Philips, Ambrose (1674–1749), official and writer, was born in Shropshire, England, son of Ambrose Philips, cloth manufacturer, and his wife Margaret, née Brookes. He attended Shrewsbury school and St John's College, Cambridge. He was a fellow of St John's (1699–1708), and seems to have taken deacon's orders, but left academic life to travel in Europe, possibly on government business. He is known to have seen service in the army in Spain, and on his return to London became part of the intellectual and social life centred on the coffeehouses there. He had written a number of pastoral poems while at university, and in Copenhagen (1709) produced a verse ‘Epistle to the earl of Dorset’, in which he vividly described the winterbound northern landscape. This, his best piece, was praised even by the poet Alexander Pope, who had bitterly resented it when Philips's pastorals were noticed in the Guardian, a paper edited by Richard Steele (qv). Pope took his revenge on both Philips and Steele by sending to the paper an anonymous mock critique of pastoral poetry, in which he ironically contrasted his own work with that of Philips. Steele was taken in and published it; the vicious cleverness of the attack and especially Pope's cruelly chosen quotations ended any hope Philips had of maintaining a reputation in pastoral poetry. The two men were supported by opposing political factions, and spent their lives thereafter in what Dr Samuel Johnson called ‘a perpetual reciprocation of malevolence’ (Johnson, quoted in Waller). Philips is now remembered chiefly because of Pope's ferocious attacks on him in several satirical poems, though in his own day his tragedy ‘The distressed mother’ (1711–12), based on Racine's ‘Andromaque’, had some success. He also edited and largely wrote a newspaper, the Freethinker (1718–19), which was republished three times in three volumes.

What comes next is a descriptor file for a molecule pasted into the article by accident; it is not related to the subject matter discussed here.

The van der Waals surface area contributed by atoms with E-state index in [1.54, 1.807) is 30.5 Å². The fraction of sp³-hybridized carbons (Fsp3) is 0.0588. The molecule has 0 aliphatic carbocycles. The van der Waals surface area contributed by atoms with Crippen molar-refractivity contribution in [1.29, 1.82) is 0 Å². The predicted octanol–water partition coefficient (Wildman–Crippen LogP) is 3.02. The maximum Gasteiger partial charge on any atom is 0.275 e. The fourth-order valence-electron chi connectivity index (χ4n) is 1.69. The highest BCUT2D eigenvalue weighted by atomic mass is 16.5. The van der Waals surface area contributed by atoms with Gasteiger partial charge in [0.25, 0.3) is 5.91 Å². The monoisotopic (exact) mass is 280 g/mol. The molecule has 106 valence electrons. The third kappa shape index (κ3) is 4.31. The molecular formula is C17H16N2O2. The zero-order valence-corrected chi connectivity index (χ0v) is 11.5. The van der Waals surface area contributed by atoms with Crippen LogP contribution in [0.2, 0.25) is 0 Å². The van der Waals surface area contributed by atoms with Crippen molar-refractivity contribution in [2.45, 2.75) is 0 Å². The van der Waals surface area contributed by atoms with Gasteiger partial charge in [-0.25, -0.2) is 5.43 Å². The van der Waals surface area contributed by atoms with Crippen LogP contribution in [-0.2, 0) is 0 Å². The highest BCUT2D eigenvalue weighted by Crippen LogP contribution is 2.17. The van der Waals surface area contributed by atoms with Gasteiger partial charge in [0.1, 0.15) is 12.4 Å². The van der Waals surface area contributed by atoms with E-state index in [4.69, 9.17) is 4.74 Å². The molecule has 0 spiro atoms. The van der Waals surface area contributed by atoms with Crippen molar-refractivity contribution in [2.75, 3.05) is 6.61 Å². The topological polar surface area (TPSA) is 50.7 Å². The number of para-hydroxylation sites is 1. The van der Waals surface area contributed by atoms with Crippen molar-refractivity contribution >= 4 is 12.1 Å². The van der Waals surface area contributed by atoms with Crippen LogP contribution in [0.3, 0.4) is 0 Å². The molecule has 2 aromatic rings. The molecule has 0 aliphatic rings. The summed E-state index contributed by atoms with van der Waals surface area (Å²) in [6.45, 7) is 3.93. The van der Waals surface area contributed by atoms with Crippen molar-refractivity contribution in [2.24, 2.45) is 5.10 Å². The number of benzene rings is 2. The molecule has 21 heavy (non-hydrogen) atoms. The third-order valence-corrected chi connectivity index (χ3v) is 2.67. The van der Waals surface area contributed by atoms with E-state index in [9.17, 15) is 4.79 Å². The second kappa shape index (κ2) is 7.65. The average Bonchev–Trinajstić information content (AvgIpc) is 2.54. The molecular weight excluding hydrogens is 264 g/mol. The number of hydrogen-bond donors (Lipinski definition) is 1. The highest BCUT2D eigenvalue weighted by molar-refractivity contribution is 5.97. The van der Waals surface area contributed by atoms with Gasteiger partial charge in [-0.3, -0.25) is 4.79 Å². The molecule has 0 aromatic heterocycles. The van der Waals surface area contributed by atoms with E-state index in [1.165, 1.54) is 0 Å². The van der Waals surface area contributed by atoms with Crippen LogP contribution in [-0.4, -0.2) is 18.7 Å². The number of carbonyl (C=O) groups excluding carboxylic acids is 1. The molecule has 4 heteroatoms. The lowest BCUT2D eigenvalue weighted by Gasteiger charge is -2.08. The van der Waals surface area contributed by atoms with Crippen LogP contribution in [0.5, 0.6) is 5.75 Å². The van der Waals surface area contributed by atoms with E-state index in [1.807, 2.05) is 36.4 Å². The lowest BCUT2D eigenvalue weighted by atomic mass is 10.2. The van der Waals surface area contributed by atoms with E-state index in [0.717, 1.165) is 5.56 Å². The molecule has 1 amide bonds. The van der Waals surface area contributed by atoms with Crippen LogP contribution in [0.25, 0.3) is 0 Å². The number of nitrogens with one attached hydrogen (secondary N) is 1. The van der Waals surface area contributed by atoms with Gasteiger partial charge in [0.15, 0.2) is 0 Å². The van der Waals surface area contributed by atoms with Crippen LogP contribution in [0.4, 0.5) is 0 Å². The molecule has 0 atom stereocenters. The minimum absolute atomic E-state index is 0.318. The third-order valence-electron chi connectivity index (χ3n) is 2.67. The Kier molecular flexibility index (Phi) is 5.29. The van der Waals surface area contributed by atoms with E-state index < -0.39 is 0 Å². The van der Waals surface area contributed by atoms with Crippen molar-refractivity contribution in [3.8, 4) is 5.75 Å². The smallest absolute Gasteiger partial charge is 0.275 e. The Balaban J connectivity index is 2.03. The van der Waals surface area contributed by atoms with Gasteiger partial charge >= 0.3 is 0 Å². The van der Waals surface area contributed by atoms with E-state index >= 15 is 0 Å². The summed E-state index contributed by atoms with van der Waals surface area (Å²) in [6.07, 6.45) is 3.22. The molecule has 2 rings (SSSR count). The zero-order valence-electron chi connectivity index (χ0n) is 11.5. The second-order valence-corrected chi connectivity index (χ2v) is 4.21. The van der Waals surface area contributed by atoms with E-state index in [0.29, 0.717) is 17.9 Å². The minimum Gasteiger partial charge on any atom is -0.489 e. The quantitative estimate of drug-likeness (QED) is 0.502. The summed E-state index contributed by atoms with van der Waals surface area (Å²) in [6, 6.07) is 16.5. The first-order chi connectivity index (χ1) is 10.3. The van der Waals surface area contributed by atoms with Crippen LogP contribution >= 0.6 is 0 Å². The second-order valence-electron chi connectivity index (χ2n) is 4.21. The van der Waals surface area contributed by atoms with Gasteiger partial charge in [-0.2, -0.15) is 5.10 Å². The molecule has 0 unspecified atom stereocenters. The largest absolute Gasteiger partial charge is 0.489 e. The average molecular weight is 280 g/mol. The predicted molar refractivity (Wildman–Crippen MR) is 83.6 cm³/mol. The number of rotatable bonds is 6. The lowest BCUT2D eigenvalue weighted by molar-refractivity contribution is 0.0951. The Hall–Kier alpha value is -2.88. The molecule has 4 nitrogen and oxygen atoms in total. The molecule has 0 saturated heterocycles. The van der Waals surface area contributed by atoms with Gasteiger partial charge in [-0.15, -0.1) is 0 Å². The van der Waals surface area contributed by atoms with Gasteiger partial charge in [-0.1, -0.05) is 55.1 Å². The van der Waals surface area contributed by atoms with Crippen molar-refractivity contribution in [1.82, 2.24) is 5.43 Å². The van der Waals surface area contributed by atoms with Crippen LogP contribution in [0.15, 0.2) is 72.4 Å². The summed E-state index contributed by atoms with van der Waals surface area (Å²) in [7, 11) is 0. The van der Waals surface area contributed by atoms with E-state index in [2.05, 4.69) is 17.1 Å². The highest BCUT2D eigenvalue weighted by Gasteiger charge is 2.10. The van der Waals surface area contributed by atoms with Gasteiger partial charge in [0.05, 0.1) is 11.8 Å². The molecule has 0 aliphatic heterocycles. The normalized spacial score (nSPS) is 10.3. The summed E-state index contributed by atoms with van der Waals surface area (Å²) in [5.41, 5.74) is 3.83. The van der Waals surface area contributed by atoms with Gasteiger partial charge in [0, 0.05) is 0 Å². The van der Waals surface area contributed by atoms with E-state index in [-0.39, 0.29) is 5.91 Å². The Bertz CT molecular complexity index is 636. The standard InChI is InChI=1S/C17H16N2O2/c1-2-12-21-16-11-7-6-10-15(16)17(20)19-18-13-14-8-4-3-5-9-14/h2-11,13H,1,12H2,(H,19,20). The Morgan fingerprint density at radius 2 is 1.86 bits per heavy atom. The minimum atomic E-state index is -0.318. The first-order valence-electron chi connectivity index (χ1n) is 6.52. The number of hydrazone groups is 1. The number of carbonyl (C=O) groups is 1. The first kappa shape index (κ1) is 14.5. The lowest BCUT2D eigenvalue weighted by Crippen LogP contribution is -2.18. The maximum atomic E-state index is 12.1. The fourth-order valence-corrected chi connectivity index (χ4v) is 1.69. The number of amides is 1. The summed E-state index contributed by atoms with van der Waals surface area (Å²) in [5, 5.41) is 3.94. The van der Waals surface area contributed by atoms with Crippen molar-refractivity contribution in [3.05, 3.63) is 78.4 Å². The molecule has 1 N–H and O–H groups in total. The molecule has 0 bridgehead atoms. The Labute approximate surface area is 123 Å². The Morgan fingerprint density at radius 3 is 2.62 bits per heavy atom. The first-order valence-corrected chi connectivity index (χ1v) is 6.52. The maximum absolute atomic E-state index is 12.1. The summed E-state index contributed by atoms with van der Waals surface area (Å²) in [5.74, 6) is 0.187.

Philips was secretary of the Hanover Club, a society that met to support the eventual Hanoverian succession to the crown of England, and when one of his colleagues in that group and in the Freethinker, Hugh Boulter (qv), became archbishop of Armagh, Philips accompanied him to Ireland in 1724 as secretary. Boulter returned Philips to parliament for Armagh borough (1727–49). He was also made a judge of the prerogative court, and was a founder member of the Dublin Society in 1731. He and Jonathan Swift (qv) had been friends, but Swift came to regard him with disfavour because of Addison's support and Pope's enmity.
During his time in Ireland Philips wrote fawning verses in praise of several infant children, including the daughters of John Carteret (qv), the lord lieutenant. Though some Victorian critics felt that the simple diction matched the subjects, contemporaries disapproved of the sentimental and mellifluous style, taking particular exception to Philips's phrase ‘dimply darling’. In a 1725 parody by Henry Carey, the term ‘namby-pamby’, derived from Philips's Christian name, was first used. Philips returned to London in 1747 and died there at his lodgings in Hanson St., on 18 June 1749, after a stroke.